Metallic photos of the sun by renowned photographer Greg Piepol bring together the best of art and science. Buy one or a whole set. They make a stellar gift.
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GEOMAGNETIC STORM: High-latitude sky watchers should be alert for auroras. During the early hours of Dec. 28th, the sun's magnetic field near Earth tipped south, opening a crack in Earth's magnetosphere. Solar wind poured and sparked a G1-class (Kp=5) geomagnetic storm. Observers are reporting ground currents and intensifying Northern Lights in Scandinavia.
GIANT STORM ON SATURN: Got a telescope for Christmas? Point it at Saturn. A giant storm even brighter than Saturn's rings is raging through the planet's cloudtops. "I've never seen anything like this," says veteran planetary photographer Anthony Wesley. "It's possible that this is the biggest storm on Saturn in many decades." Here it is recorded by Wesley's 16-inch telescope on Dec. 22nd:
Instruments on NASA's Cassini spacecraft are picking up strong bursts of radio static. Apparently, lightning is being generated in multiple cells across the storm front. Cassini's cameras are also beaming back fantastic images of the tempest.
"At it's current size and brightness, the storm should be visible to anyone with a mid-size scope under steady seeing," continues Wesley. "This is a great time to be a planetary photographer." [Sky maps: Dec. 29, 30, 31]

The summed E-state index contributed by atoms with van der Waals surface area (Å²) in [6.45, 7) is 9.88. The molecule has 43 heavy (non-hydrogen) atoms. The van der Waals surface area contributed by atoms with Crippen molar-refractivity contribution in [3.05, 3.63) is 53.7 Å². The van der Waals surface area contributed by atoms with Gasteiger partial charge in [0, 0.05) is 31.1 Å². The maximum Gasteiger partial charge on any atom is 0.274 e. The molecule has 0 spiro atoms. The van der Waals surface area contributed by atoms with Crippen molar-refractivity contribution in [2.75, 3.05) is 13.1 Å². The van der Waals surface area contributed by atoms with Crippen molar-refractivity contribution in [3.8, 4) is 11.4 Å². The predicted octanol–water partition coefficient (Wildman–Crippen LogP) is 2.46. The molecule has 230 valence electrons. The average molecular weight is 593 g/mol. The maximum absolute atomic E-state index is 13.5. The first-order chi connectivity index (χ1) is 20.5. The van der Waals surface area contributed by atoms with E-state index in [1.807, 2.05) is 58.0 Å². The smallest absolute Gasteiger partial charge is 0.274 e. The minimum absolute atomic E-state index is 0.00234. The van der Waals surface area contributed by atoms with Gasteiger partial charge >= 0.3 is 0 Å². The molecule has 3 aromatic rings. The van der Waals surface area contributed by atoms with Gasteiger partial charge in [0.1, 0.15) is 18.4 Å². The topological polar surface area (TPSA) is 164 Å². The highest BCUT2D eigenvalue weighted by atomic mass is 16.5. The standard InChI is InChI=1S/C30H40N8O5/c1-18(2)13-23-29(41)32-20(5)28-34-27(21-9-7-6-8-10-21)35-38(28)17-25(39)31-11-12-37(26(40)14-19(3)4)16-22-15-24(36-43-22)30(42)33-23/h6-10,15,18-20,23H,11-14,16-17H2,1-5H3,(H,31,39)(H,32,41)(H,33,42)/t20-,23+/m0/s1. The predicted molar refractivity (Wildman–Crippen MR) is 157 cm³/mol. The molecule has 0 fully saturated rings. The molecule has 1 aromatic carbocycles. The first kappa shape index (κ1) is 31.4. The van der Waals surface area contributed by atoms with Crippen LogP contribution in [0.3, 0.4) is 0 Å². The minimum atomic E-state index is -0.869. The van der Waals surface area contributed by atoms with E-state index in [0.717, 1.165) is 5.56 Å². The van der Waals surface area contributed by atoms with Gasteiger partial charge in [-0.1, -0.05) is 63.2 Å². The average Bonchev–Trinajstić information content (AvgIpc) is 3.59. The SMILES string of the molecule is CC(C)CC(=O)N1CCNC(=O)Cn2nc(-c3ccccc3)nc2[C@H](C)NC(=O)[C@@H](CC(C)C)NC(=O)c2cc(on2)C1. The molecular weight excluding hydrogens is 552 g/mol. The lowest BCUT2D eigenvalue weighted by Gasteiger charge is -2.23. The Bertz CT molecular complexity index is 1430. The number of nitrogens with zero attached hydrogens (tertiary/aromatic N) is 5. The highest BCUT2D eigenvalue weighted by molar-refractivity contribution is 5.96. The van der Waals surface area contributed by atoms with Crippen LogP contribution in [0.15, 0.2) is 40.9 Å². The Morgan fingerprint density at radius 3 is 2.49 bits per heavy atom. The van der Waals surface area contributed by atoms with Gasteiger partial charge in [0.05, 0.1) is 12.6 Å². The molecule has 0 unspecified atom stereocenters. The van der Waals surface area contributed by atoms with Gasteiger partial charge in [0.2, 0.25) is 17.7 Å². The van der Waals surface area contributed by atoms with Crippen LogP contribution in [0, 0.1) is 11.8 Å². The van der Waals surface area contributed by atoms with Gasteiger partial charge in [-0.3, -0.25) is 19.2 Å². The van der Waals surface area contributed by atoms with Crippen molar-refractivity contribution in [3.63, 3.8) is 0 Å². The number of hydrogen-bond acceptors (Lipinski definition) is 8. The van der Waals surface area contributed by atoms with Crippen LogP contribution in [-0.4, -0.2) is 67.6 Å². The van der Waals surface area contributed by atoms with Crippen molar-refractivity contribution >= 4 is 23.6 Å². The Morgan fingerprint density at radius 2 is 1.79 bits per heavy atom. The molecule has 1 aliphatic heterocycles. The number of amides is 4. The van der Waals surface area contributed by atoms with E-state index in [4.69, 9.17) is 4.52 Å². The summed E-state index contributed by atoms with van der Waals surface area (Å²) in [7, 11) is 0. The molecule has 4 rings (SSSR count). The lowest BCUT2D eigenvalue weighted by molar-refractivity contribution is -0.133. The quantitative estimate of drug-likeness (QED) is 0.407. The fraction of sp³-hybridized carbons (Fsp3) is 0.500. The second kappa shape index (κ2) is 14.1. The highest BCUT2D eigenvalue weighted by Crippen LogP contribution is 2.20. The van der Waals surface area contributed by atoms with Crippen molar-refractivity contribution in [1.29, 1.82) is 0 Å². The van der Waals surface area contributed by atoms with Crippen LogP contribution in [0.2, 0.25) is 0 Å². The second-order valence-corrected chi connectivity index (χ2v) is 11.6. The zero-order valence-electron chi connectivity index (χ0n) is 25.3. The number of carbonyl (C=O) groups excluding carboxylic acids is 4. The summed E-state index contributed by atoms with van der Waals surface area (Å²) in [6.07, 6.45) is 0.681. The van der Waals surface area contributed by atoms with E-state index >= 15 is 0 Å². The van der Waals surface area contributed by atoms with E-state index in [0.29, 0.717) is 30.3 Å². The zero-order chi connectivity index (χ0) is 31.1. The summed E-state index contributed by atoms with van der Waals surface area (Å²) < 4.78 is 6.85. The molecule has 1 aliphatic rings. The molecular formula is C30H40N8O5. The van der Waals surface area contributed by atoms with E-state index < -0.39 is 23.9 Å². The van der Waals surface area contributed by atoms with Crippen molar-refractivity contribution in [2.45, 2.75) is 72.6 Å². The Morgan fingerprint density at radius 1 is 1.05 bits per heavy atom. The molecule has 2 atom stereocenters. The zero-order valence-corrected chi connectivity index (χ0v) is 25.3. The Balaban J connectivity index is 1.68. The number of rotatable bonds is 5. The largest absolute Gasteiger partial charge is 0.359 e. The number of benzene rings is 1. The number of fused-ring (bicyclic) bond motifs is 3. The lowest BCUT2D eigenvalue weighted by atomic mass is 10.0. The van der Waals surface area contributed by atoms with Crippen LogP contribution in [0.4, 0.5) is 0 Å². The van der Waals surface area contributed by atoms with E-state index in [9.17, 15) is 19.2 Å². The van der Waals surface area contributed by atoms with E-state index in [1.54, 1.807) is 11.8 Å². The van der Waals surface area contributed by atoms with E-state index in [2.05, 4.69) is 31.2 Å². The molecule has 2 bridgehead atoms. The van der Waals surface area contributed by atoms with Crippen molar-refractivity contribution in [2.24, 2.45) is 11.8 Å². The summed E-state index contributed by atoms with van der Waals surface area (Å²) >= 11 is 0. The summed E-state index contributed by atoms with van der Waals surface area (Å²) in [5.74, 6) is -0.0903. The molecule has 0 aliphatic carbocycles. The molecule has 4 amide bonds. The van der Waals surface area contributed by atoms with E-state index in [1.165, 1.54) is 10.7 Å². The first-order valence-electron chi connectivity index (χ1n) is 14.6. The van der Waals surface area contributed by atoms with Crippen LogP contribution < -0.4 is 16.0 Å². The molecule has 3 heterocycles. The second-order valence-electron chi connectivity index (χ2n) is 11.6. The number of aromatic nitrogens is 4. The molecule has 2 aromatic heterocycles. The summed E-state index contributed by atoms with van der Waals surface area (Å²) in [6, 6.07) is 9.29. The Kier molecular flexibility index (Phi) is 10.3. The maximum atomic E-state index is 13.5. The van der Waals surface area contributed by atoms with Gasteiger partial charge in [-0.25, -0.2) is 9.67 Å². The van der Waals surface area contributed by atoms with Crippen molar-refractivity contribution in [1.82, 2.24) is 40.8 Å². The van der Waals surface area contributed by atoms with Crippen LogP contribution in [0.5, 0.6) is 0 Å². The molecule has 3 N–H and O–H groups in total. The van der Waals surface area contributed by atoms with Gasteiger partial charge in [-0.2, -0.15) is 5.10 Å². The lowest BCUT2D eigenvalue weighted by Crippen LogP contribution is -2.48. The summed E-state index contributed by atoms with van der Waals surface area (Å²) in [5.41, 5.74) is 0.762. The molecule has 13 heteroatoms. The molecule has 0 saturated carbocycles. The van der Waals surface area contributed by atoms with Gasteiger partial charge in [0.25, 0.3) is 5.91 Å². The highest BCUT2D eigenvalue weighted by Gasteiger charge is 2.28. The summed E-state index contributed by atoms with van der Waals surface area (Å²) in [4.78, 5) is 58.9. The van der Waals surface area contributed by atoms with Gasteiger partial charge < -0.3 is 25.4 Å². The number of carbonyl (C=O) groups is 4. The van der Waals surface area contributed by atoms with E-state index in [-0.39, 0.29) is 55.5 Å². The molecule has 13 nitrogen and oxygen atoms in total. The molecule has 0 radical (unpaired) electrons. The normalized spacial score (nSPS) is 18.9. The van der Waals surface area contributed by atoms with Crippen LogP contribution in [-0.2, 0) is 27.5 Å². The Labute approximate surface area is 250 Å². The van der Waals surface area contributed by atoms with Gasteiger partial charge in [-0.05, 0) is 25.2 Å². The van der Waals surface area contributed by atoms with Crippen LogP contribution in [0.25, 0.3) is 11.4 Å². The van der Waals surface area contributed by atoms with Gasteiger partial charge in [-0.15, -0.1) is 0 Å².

more images: from Fredy Willems of Waipahu, Hawaii; from Glenn Jolly of Gilbert, Arizona; from Christopher Go of Cebu City, Philippines; from Sadegh Ghomizadeh of Tehran, Iran; from Vincent Lao of Pasig City, Philippines
SUN IN A BEER CAN: Last July, Jan Koeman of Middelburg, the Netherlands, poked a tiny hole in an empty beer can, inserted a piece of photographic paper, and pointed the pinhole toward the sun. Six months later (Dec. 23, 2010) he extracted the paper and beheld the result:
"This is called solargraphy," explains Koeman. "Every day the sun makes a track across the photographic paper--high in the summer and low in the winter. Daily tracks are interrupted by clouds and, occasionally, absent altogether because of rainy days." It's a low-tech but beautiful way to record the seasons; browse the links below for more examples.
more solargraphy: from Becky Ramotowski of Tijeras, New Mexico; from Rijk-Jan Koppejan of Middelburg, The Netherlands;
Lunar Eclipse Photo Gallery
[NASA: "Solstice Lunar Eclipse"] [astronomy alerts]
November 2010 Aurora Gallery
[previous Novembers: 2009, 2008, 2007, 2006, 2004, 2003, 2002, 2001, 2000]
Potentially Hazardous Asteroids (PHAs
) are space rocks larger than approximately 100m that can come closer to Earth than 0.05 AU. None of the known PHAs is on a collision course with our planet, although astronomers are finding new ones
all the time.
On December 28, 2010 there were 1167 potentially hazardous asteroids. Notes: LD means "Lunar Distance." 1 LD = 384,401 km, the distance between Earth and the Moon. 1 LD also equals 0.00256 AU. MAG is the visual magnitude of the asteroid on the date of closest approach.
| ||The official U.S. government space weather bureau |
| ||The first place to look for information about sundogs, pillars, rainbows and related phenomena. |
| ||Researchers call it a "Hubble for the sun." SDO is the most advanced solar observatory ever. |
| ||3D views of the sun from NASA's Solar and Terrestrial Relations Observatory |
| ||Realtime and archival images of the Sun from SOHO. |
| ||from the NOAA Space Environment Center |
| ||the underlying science of space weather |